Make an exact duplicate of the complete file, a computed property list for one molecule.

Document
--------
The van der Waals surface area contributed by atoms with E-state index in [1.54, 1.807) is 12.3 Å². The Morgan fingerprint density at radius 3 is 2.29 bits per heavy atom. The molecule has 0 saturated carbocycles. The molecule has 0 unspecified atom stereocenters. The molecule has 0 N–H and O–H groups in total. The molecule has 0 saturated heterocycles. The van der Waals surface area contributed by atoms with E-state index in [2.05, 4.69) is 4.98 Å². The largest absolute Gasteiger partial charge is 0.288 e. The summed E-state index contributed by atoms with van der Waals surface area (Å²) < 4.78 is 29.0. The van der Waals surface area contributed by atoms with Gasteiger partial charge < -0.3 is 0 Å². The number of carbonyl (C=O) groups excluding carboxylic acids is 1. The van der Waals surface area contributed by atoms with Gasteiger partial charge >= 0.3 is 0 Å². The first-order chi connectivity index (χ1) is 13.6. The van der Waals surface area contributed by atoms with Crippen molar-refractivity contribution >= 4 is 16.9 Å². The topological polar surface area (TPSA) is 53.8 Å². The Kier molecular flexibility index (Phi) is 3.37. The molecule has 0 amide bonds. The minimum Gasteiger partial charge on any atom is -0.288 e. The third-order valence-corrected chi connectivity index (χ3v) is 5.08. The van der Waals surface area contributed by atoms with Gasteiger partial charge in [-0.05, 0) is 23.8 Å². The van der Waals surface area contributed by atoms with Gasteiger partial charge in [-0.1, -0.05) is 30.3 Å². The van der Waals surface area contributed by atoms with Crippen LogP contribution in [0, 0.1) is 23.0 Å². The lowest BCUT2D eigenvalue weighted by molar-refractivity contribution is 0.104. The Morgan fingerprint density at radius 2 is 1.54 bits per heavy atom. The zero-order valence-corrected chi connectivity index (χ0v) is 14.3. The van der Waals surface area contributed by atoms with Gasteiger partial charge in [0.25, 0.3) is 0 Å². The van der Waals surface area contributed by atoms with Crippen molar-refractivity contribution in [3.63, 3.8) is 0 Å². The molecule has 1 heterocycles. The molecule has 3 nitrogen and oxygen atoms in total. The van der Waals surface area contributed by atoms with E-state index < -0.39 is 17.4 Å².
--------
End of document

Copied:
The van der Waals surface area contributed by atoms with E-state index in [1.54, 1.807) is 12.3 Å². The Morgan fingerprint density at radius 3 is 2.29 bits per heavy atom. The molecule has 0 saturated carbocycles. The molecule has 0 unspecified atom stereocenters. The molecule has 0 N–H and O–H groups in total. The molecule has 0 saturated heterocycles. The van der Waals surface area contributed by atoms with E-state index in [2.05, 4.69) is 4.98 Å². The largest absolute Gasteiger partial charge is 0.288 e. The summed E-state index contributed by atoms with van der Waals surface area (Å²) < 4.78 is 29.0. The van der Waals surface area contributed by atoms with Gasteiger partial charge < -0.3 is 0 Å². The number of carbonyl (C=O) groups excluding carboxylic acids is 1. The van der Waals surface area contributed by atoms with Gasteiger partial charge >= 0.3 is 0 Å². The first-order chi connectivity index (χ1) is 13.6. The van der Waals surface area contributed by atoms with Crippen molar-refractivity contribution >= 4 is 16.9 Å². The topological polar surface area (TPSA) is 53.8 Å². The Kier molecular flexibility index (Phi) is 3.37. The molecule has 0 amide bonds. The minimum Gasteiger partial charge on any atom is -0.288 e. The third-order valence-corrected chi connectivity index (χ3v) is 5.08. The van der Waals surface area contributed by atoms with Gasteiger partial charge in [-0.05, 0) is 23.8 Å². The van der Waals surface area contributed by atoms with Gasteiger partial charge in [-0.1, -0.05) is 30.3 Å². The van der Waals surface area contributed by atoms with Crippen LogP contribution in [0, 0.1) is 23.0 Å². The lowest BCUT2D eigenvalue weighted by molar-refractivity contribution is 0.104. The Morgan fingerprint density at radius 2 is 1.54 bits per heavy atom. The zero-order valence-corrected chi connectivity index (χ0v) is 14.3. The van der Waals surface area contributed by atoms with Gasteiger partial charge in [0.25, 0.3) is 0 Å². The van der Waals surface area contributed by atoms with Crippen molar-refractivity contribution in [3.63, 3.8) is 0 Å². The molecule has 1 heterocycles. The molecule has 3 nitrogen and oxygen atoms in total. The van der Waals surface area contributed by atoms with E-state index < -0.39 is 17.4 Å².